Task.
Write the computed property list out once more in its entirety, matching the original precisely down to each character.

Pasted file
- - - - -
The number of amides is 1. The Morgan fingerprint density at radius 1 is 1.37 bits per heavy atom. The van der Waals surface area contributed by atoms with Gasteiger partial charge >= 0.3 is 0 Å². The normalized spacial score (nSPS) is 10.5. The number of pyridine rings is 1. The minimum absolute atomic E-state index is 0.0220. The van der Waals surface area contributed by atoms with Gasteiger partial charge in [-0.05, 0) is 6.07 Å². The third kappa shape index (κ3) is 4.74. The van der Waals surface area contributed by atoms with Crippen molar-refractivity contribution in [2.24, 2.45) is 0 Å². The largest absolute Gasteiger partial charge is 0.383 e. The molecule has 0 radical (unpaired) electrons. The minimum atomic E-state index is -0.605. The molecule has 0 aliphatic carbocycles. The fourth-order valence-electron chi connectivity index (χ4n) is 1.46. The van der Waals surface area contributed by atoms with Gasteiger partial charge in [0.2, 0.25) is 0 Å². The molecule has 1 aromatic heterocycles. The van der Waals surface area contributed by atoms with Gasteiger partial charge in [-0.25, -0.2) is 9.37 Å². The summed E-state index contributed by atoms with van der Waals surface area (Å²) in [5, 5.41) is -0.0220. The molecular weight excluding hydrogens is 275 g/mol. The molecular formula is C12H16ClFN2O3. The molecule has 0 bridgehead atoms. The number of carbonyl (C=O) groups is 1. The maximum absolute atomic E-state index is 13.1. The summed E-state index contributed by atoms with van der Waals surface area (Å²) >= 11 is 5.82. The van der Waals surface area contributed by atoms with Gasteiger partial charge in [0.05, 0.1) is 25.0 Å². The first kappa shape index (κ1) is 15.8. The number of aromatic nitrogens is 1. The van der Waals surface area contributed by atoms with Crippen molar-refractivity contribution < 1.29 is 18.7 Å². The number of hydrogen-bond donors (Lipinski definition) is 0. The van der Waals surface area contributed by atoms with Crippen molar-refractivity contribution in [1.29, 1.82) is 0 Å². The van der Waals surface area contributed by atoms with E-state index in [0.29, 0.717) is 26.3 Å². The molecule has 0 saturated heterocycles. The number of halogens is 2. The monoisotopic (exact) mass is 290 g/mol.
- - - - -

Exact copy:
The number of amides is 1. The Morgan fingerprint density at radius 1 is 1.37 bits per heavy atom. The van der Waals surface area contributed by atoms with Gasteiger partial charge >= 0.3 is 0 Å². The normalized spacial score (nSPS) is 10.5. The number of pyridine rings is 1. The minimum absolute atomic E-state index is 0.0220. The van der Waals surface area contributed by atoms with Gasteiger partial charge in [-0.05, 0) is 6.07 Å². The third kappa shape index (κ3) is 4.74. The van der Waals surface area contributed by atoms with Crippen molar-refractivity contribution in [2.24, 2.45) is 0 Å². The largest absolute Gasteiger partial charge is 0.383 e. The molecule has 0 radical (unpaired) electrons. The minimum atomic E-state index is -0.605. The molecule has 0 aliphatic carbocycles. The fourth-order valence-electron chi connectivity index (χ4n) is 1.46. The van der Waals surface area contributed by atoms with Gasteiger partial charge in [0.2, 0.25) is 0 Å². The molecule has 1 aromatic heterocycles. The van der Waals surface area contributed by atoms with Gasteiger partial charge in [-0.25, -0.2) is 9.37 Å². The summed E-state index contributed by atoms with van der Waals surface area (Å²) in [5, 5.41) is -0.0220. The molecular weight excluding hydrogens is 275 g/mol. The molecular formula is C12H16ClFN2O3. The molecule has 0 bridgehead atoms. The number of carbonyl (C=O) groups is 1. The maximum absolute atomic E-state index is 13.1. The summed E-state index contributed by atoms with van der Waals surface area (Å²) >= 11 is 5.82. The van der Waals surface area contributed by atoms with Gasteiger partial charge in [0.05, 0.1) is 25.0 Å². The first kappa shape index (κ1) is 15.8. The number of aromatic nitrogens is 1. The van der Waals surface area contributed by atoms with Crippen molar-refractivity contribution < 1.29 is 18.7 Å². The number of hydrogen-bond donors (Lipinski definition) is 0. The van der Waals surface area contributed by atoms with Crippen molar-refractivity contribution in [1.29, 1.82) is 0 Å². The van der Waals surface area contributed by atoms with E-state index in [0.29, 0.717) is 26.3 Å². The molecule has 0 saturated heterocycles. The number of halogens is 2. The monoisotopic (exact) mass is 290 g/mol.